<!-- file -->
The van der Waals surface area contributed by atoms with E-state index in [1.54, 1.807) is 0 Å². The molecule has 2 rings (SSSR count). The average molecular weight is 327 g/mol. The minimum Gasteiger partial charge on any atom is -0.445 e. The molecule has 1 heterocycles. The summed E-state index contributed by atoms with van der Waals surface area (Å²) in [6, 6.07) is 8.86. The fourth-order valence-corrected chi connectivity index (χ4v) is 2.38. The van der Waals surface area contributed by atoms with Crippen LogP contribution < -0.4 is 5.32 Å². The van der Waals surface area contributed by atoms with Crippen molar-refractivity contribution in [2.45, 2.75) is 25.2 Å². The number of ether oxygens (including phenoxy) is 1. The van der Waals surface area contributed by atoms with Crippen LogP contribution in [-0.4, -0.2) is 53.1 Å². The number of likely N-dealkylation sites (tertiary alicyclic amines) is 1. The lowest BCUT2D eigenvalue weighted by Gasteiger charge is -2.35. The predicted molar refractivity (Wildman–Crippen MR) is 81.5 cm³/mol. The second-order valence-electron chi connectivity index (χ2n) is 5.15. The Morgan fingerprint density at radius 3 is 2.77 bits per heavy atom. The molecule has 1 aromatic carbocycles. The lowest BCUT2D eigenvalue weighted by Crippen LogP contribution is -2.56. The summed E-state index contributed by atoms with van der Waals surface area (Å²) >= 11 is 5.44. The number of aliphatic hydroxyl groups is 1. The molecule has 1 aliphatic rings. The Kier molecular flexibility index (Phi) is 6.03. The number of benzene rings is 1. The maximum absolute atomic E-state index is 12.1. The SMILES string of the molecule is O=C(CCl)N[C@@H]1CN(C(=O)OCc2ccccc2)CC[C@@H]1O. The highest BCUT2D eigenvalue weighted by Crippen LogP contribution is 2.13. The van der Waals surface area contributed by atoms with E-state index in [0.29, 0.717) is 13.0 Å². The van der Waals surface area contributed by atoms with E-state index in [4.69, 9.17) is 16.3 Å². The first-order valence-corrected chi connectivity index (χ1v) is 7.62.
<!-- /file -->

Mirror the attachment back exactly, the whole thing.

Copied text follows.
The van der Waals surface area contributed by atoms with E-state index in [1.54, 1.807) is 0 Å². The molecule has 2 rings (SSSR count). The average molecular weight is 327 g/mol. The minimum Gasteiger partial charge on any atom is -0.445 e. The molecule has 1 heterocycles. The summed E-state index contributed by atoms with van der Waals surface area (Å²) in [6, 6.07) is 8.86. The fourth-order valence-corrected chi connectivity index (χ4v) is 2.38. The van der Waals surface area contributed by atoms with Crippen LogP contribution < -0.4 is 5.32 Å². The van der Waals surface area contributed by atoms with Crippen molar-refractivity contribution in [2.45, 2.75) is 25.2 Å². The number of ether oxygens (including phenoxy) is 1. The van der Waals surface area contributed by atoms with Crippen LogP contribution in [-0.4, -0.2) is 53.1 Å². The number of likely N-dealkylation sites (tertiary alicyclic amines) is 1. The lowest BCUT2D eigenvalue weighted by Gasteiger charge is -2.35. The predicted molar refractivity (Wildman–Crippen MR) is 81.5 cm³/mol. The second-order valence-electron chi connectivity index (χ2n) is 5.15. The Morgan fingerprint density at radius 3 is 2.77 bits per heavy atom. The molecule has 1 aromatic carbocycles. The lowest BCUT2D eigenvalue weighted by Crippen LogP contribution is -2.56. The summed E-state index contributed by atoms with van der Waals surface area (Å²) >= 11 is 5.44. The number of aliphatic hydroxyl groups is 1. The molecule has 1 aliphatic rings. The Kier molecular flexibility index (Phi) is 6.03. The number of benzene rings is 1. The maximum absolute atomic E-state index is 12.1. The SMILES string of the molecule is O=C(CCl)N[C@@H]1CN(C(=O)OCc2ccccc2)CC[C@@H]1O. The highest BCUT2D eigenvalue weighted by Crippen LogP contribution is 2.13. The van der Waals surface area contributed by atoms with E-state index in [0.29, 0.717) is 13.0 Å². The van der Waals surface area contributed by atoms with E-state index in [4.69, 9.17) is 16.3 Å². The first-order valence-corrected chi connectivity index (χ1v) is 7.62.